Figure 7 illustrates two key features of the TruStream Programming Model as follows:

  • TruStream topologies may be cyclic (or acyclic).
  • Hierarchical topologies are created by nesting streamModules.

The TruStream Programming Model has three distinctive properties as follows:

  • TSPM code is partitioned into two domains: the thread domain and the stream domain.
  • The TSPM expresses parallelism exclusively in the stream domain.
  • The TSPM relies on a single mechanism for synchronizing threads: TruStreams.

The first property, which embodies the separation of concerns design principle, allows programmers to focus exclusively on a separate concern within each domain.

  • In the case of the thread domain, a programmer deals with a strictly sequential problem.
  • In the case of the stream domain, a programmer deals with streams and transformations on streams.

As a result of this separation of concerns, neither the thread-domain programmer nor the stream-domain programmer is worried about multithreading or mapping code to individual processor cores.

The second property means that the thread-domain programmer — the programmer who is writing sequential code — does not have to deal with parallelism. This is a remarkable departure from conventional approaches to parallel programming.

The third property means that neither the thread-domain programmer nor the stream-domain programmer has to deal with the synchronization issues arising from thread-based parallelism constructs (see Figure 10). However, despite the absence of these constructs, TruStream programmers have access to all forms of parallelism.

In the Game-of-Life example below, the entirety of the TSPM program consists of definitions of four C++ classes as illustrated in Figure 9:


Figure 9. The classes that comprise the game of life (Source: CORNAMI)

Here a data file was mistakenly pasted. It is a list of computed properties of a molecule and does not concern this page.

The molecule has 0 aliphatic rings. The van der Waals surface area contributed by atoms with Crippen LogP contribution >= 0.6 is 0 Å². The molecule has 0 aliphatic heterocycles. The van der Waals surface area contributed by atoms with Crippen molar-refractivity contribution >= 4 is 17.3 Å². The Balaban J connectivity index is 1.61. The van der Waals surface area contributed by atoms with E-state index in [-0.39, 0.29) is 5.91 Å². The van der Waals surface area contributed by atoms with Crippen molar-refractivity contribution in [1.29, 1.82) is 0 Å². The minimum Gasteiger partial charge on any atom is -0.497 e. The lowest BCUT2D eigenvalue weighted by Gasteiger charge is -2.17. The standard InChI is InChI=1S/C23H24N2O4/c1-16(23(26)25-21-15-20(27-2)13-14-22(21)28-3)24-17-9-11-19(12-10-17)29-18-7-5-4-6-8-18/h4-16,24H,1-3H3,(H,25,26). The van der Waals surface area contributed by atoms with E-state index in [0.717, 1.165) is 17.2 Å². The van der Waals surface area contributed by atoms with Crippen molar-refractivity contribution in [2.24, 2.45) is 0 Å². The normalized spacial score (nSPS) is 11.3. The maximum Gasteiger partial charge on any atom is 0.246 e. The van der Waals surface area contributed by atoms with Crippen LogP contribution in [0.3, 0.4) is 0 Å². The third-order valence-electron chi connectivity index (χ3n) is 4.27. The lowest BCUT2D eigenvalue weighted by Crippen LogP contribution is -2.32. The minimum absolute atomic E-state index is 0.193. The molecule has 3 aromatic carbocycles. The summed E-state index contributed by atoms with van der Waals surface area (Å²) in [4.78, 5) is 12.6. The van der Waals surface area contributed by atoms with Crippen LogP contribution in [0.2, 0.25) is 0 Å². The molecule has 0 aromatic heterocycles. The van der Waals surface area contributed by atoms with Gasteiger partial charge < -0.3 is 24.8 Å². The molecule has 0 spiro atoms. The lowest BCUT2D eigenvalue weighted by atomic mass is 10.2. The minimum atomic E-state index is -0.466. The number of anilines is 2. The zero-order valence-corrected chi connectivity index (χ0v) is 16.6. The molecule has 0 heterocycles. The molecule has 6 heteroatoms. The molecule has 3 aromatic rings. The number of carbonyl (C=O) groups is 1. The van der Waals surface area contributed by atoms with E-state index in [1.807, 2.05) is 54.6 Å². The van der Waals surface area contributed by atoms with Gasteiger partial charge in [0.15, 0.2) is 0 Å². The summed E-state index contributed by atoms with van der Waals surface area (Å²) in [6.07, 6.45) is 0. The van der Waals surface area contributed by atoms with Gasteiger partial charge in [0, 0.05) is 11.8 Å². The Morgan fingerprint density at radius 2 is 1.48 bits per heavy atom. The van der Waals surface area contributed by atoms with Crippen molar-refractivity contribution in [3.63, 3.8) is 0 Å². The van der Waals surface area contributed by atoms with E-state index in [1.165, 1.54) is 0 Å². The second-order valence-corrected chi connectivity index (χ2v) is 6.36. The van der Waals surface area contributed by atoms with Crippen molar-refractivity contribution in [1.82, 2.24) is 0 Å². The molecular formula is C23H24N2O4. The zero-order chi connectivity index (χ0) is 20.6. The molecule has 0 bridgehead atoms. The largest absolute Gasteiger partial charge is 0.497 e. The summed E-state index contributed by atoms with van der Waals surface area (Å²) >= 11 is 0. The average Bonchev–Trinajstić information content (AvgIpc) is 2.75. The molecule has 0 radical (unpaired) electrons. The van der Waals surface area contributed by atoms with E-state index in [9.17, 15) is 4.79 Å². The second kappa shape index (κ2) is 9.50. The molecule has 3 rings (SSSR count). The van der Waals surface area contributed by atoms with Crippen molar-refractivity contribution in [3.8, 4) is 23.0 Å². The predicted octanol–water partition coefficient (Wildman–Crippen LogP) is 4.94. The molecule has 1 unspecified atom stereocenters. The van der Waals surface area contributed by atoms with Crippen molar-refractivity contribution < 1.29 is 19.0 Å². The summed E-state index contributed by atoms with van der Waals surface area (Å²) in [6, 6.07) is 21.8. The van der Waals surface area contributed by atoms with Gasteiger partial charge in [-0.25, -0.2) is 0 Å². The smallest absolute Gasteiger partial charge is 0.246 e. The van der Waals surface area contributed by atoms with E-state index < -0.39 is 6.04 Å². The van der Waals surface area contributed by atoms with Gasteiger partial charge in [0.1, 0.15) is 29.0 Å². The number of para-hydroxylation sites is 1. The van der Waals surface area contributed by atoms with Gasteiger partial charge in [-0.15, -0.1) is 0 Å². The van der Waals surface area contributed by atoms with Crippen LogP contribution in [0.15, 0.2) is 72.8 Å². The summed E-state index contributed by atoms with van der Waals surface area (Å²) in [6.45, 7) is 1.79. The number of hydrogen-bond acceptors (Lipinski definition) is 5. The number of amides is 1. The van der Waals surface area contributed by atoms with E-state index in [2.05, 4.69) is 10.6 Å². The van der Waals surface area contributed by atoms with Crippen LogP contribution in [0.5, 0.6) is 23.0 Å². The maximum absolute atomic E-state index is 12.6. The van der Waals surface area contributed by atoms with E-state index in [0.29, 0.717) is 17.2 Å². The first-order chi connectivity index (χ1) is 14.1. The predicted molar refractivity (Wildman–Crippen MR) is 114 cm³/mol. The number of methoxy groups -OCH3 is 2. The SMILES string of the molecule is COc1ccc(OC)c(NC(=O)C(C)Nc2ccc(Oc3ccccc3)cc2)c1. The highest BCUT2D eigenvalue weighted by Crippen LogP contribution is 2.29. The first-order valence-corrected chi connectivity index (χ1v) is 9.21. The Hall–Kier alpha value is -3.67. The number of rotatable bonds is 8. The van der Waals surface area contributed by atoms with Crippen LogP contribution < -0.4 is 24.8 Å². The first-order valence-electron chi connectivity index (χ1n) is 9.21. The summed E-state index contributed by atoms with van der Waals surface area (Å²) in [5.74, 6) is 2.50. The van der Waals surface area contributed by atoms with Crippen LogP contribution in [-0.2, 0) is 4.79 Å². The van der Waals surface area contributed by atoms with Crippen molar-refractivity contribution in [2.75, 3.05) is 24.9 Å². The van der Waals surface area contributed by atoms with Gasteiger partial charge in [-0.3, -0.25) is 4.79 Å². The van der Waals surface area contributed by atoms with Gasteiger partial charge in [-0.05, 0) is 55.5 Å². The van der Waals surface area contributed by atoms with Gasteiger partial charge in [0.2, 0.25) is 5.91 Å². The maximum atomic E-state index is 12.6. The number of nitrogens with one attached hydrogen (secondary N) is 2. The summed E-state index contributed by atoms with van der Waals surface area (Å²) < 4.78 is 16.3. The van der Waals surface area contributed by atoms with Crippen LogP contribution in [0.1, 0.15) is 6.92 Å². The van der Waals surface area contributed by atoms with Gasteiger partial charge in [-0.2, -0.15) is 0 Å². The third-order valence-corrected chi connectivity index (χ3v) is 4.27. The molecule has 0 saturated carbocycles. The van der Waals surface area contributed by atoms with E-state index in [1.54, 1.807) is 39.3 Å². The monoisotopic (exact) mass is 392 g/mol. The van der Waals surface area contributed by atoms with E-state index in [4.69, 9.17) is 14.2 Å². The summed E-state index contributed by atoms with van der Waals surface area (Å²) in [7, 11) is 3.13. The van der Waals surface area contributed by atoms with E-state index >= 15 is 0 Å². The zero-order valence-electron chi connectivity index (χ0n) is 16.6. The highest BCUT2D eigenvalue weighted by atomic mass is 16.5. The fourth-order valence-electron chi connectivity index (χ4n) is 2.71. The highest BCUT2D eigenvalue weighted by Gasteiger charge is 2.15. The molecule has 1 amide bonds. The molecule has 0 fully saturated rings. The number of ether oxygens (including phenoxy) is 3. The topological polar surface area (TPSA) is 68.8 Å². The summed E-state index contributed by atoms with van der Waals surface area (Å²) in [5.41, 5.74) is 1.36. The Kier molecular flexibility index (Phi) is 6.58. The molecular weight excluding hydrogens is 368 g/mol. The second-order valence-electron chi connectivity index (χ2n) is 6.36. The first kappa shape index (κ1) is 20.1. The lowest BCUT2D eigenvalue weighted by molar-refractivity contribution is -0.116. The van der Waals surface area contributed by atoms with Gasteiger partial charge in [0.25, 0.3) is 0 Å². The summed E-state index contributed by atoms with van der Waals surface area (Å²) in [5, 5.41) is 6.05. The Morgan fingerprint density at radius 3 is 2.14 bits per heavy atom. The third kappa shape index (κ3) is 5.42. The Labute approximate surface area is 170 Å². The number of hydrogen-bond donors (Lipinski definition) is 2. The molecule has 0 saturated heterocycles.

Figure 10. Constructs NOT in the TruStream Programming Model (Source: CORNAMI)

The TruStream Compute Fabric
The TruStream Compute Fabric is a scalable sea-of-core processor containing both processing cores and on-die SRAM. All the cores are independently programmable and can make individual decisions in parallel — in contrast to those of modern-day graphics processing units — and the fabric can be extended across multiple chips, boards, and racks. Just as most programmers do not overly concern themselves with the amount of RAM they use, TruStream programmers do not have to overly concern themselves with the number of cores they use.

The connections between the TSCF and TSPM are contained in the following three properties:

  • Each threadModule in a TruStream program gets its own TruStream-Compute-Fabric core.
  • The only code running in a TruStream-Compute-Fabric core is the thread-domain code encapsulated in a threadModule.
  • Each streamModule in a TruStream program configures a TruStream topology in the TruStream Compute Fabric.

The key features of the TruStream Compute Fabric are summarized as follows:

  • The TSCF is optimized for the TruStream Programming Model, and so the TSCF — like the TSPM — supports all forms of parallelism.
  • The TSCF has hardware support for TruStreams and for TruStream gets and puts, making the TSCF extraordinarily efficient at running TSPM programs.
  • The only code running in the TSCF is application code! That’s it. There is none of the bloat code listed in 11 running in the fabric.
  • Threads in the TruStream Compute Fabric wait for input data and output space. Aside from that, threads do not wait.
  • Each TSCF core supports — at most — one thread, and so there is no context switching. That means that there is no need for schedulers or dispatchers.
  • TSCF performance comes from parallelism, not brute-force speed, and therefore we have the luxury of optimizing the TSCF for energy efficiency.
  • Because going off-die is a performance killer, the TSCF provides a large amount of on-die SRAM.
  • Each TSCF core has its own memory port, and so the TSCF delivers extraordinary aggregate memory bandwidth.

Taken together, these features lead to (1) a significant reduction in latency, (2) a significant increase in performance, and (3) a significant increase in compute power.